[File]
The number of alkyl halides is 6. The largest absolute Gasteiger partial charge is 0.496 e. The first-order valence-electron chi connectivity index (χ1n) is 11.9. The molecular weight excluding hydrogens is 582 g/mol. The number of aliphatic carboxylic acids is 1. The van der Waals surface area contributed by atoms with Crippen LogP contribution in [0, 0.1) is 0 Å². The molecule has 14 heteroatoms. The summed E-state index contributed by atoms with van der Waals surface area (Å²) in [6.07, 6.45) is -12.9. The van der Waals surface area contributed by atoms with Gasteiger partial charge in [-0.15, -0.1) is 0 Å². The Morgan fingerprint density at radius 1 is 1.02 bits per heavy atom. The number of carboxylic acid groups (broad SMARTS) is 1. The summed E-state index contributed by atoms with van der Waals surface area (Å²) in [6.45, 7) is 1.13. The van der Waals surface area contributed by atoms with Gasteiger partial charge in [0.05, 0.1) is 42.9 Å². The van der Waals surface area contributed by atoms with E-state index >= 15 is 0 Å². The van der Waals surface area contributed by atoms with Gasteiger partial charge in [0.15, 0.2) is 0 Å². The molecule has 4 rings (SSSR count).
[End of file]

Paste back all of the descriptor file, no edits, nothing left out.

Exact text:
The number of alkyl halides is 6. The largest absolute Gasteiger partial charge is 0.496 e. The first-order valence-electron chi connectivity index (χ1n) is 11.9. The molecular weight excluding hydrogens is 582 g/mol. The number of aliphatic carboxylic acids is 1. The van der Waals surface area contributed by atoms with Crippen LogP contribution in [0, 0.1) is 0 Å². The molecule has 14 heteroatoms. The summed E-state index contributed by atoms with van der Waals surface area (Å²) in [6.07, 6.45) is -12.9. The van der Waals surface area contributed by atoms with Gasteiger partial charge in [-0.15, -0.1) is 0 Å². The Morgan fingerprint density at radius 1 is 1.02 bits per heavy atom. The number of carboxylic acid groups (broad SMARTS) is 1. The summed E-state index contributed by atoms with van der Waals surface area (Å²) in [6.45, 7) is 1.13. The van der Waals surface area contributed by atoms with Gasteiger partial charge in [0.05, 0.1) is 42.9 Å². The van der Waals surface area contributed by atoms with E-state index >= 15 is 0 Å². The van der Waals surface area contributed by atoms with Gasteiger partial charge in [0.15, 0.2) is 0 Å². The molecule has 4 rings (SSSR count).